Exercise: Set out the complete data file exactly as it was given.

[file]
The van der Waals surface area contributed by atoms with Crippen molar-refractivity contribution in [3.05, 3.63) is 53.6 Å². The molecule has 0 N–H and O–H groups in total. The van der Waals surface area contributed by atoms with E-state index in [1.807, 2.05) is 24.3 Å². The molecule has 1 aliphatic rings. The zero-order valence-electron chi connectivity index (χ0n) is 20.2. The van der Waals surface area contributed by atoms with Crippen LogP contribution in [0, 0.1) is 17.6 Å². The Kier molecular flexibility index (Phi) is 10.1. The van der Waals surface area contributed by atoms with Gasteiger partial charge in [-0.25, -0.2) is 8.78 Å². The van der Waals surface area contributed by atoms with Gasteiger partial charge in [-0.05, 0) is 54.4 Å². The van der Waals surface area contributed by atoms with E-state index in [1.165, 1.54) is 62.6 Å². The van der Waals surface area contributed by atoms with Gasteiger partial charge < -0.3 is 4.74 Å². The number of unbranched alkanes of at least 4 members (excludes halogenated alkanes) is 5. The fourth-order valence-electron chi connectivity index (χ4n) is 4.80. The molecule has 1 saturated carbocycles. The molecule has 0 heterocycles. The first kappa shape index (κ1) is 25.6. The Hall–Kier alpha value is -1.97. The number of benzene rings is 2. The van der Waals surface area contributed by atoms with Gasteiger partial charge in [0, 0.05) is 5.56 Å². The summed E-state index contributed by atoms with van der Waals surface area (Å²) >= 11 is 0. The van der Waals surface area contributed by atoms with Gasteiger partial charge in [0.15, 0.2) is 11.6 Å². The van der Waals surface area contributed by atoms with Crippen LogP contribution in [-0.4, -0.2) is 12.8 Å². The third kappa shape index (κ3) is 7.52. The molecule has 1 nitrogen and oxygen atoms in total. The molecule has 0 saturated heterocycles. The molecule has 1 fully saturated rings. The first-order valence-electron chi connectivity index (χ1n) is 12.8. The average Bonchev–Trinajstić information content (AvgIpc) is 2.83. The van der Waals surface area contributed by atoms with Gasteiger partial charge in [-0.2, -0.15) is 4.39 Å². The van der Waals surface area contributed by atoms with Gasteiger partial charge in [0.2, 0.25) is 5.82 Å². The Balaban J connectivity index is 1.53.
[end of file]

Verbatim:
The van der Waals surface area contributed by atoms with Crippen molar-refractivity contribution in [3.05, 3.63) is 53.6 Å². The molecule has 0 N–H and O–H groups in total. The van der Waals surface area contributed by atoms with E-state index in [1.807, 2.05) is 24.3 Å². The molecule has 1 aliphatic rings. The zero-order valence-electron chi connectivity index (χ0n) is 20.2. The van der Waals surface area contributed by atoms with Crippen LogP contribution in [0, 0.1) is 17.6 Å². The Kier molecular flexibility index (Phi) is 10.1. The van der Waals surface area contributed by atoms with Gasteiger partial charge in [-0.25, -0.2) is 8.78 Å². The van der Waals surface area contributed by atoms with Gasteiger partial charge in [-0.05, 0) is 54.4 Å². The van der Waals surface area contributed by atoms with E-state index in [1.165, 1.54) is 62.6 Å². The van der Waals surface area contributed by atoms with Gasteiger partial charge < -0.3 is 4.74 Å². The number of unbranched alkanes of at least 4 members (excludes halogenated alkanes) is 5. The fourth-order valence-electron chi connectivity index (χ4n) is 4.80. The molecule has 1 saturated carbocycles. The molecule has 0 heterocycles. The first kappa shape index (κ1) is 25.6. The Hall–Kier alpha value is -1.97. The number of benzene rings is 2. The van der Waals surface area contributed by atoms with Gasteiger partial charge in [0, 0.05) is 5.56 Å². The summed E-state index contributed by atoms with van der Waals surface area (Å²) >= 11 is 0. The van der Waals surface area contributed by atoms with Gasteiger partial charge in [0.15, 0.2) is 11.6 Å². The van der Waals surface area contributed by atoms with Crippen LogP contribution in [-0.4, -0.2) is 12.8 Å². The third kappa shape index (κ3) is 7.52. The molecule has 1 nitrogen and oxygen atoms in total. The molecule has 0 saturated heterocycles. The molecule has 1 fully saturated rings. The first-order valence-electron chi connectivity index (χ1n) is 12.8. The average Bonchev–Trinajstić information content (AvgIpc) is 2.83. The van der Waals surface area contributed by atoms with Gasteiger partial charge in [-0.2, -0.15) is 4.39 Å². The van der Waals surface area contributed by atoms with Gasteiger partial charge in [0.2, 0.25) is 5.82 Å². The Balaban J connectivity index is 1.53.